A workplace injury can impact your daily routine and finances. However, an injury can also have a catastrophic effect on your life and that of your family.
Understanding what constitutes a catastrophic and a non-catastrophic injury at your Georgia workplace can ensure that you and your family receive the compensation you deserve.
What constitutes a catastrophic injury?
A catastrophic injury can permanently alter your life and lead to ongoing medical care, pain and suffering, loss of body function, an inability to work, and other drastic life changes. Catastrophic injuries may cause:
- Loss of cognitive function
Georgia laws provide temporary total disability benefits when a catastrophic injury prevents you from working. In addition, if you can only perform a lower-paying job until resuming your previous position, you may receive temporary partial disability benefits. However, your medical prognosis may qualify you for permanent partial disability benefits.
Spouses and children of Georgia workers who die due to catastrophic workplace accidents may receive compensation for funeral expenses and a portion of the deceased’s wages for a specific period.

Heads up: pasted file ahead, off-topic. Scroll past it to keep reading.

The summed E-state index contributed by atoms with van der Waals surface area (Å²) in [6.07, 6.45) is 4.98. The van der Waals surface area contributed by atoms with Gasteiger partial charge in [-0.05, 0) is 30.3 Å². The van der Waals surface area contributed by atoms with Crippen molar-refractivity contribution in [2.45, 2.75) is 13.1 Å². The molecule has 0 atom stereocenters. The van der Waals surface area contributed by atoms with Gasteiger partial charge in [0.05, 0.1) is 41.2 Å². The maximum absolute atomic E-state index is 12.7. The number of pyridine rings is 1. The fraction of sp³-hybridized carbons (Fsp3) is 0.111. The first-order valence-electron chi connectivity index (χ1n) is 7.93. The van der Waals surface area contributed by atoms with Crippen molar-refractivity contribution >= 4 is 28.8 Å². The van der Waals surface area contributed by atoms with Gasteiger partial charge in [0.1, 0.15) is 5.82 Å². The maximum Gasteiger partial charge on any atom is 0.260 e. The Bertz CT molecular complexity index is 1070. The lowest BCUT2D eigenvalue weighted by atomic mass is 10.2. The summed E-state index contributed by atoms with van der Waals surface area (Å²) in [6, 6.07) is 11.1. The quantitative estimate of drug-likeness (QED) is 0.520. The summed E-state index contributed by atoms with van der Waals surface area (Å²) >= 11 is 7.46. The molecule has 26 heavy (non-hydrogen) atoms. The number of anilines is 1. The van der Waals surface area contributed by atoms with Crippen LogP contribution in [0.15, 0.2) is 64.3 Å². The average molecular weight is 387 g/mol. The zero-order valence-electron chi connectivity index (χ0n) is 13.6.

What constitutes a non-catastrophic injury?
Non-catastrophic injuries can be temporarily debilitating, but recovery is foreseeable. They may leave you unable to return to work until you recover but will not permanently impact your life quality. Examples of non-catastrophic workplace injuries are:
- Broken bones
- Minor burns
- Sprains and strains
Workers’ compensation benefits may cover medical bills, rehabilitation, and lost wages until injured workers return to their jobs. Benefits may also make up for restrictive work schedules as individuals ease back into their roles.
Whether your workplace injury has catastrophic or non-catastrophic consequences, the law provides specific protections for you and your family.